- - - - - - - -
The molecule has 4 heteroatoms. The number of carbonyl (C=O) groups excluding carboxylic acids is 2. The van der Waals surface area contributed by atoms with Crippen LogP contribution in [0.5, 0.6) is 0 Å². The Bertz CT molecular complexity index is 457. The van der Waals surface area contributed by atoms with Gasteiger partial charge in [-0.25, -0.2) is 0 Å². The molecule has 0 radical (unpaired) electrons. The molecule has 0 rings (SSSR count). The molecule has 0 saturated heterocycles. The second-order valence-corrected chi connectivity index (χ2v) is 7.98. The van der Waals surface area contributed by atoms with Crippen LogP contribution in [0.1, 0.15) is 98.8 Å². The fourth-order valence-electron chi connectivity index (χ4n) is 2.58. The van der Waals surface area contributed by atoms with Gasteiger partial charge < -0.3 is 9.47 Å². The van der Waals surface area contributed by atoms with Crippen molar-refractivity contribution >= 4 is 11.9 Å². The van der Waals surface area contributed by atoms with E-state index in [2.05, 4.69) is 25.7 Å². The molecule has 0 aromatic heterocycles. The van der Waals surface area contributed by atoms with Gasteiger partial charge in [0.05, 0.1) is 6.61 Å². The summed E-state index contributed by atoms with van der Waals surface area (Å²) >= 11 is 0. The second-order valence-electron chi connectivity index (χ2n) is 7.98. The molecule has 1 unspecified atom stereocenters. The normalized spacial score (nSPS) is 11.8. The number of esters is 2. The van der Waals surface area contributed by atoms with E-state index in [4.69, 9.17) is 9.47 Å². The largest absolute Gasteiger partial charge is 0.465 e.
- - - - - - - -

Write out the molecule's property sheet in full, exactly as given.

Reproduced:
The molecule has 4 heteroatoms. The number of carbonyl (C=O) groups excluding carboxylic acids is 2. The van der Waals surface area contributed by atoms with Crippen LogP contribution in [0.5, 0.6) is 0 Å². The Bertz CT molecular complexity index is 457. The van der Waals surface area contributed by atoms with Gasteiger partial charge in [-0.25, -0.2) is 0 Å². The molecule has 0 radical (unpaired) electrons. The molecule has 0 rings (SSSR count). The molecule has 0 saturated heterocycles. The second-order valence-corrected chi connectivity index (χ2v) is 7.98. The van der Waals surface area contributed by atoms with Crippen LogP contribution in [0.1, 0.15) is 98.8 Å². The fourth-order valence-electron chi connectivity index (χ4n) is 2.58. The van der Waals surface area contributed by atoms with Gasteiger partial charge < -0.3 is 9.47 Å². The van der Waals surface area contributed by atoms with Crippen molar-refractivity contribution >= 4 is 11.9 Å². The van der Waals surface area contributed by atoms with E-state index in [2.05, 4.69) is 25.7 Å². The molecule has 0 aromatic heterocycles. The van der Waals surface area contributed by atoms with Gasteiger partial charge in [0.05, 0.1) is 6.61 Å². The summed E-state index contributed by atoms with van der Waals surface area (Å²) >= 11 is 0. The second-order valence-electron chi connectivity index (χ2n) is 7.98. The molecule has 1 unspecified atom stereocenters. The normalized spacial score (nSPS) is 11.8. The number of esters is 2. The van der Waals surface area contributed by atoms with E-state index in [4.69, 9.17) is 9.47 Å². The largest absolute Gasteiger partial charge is 0.465 e.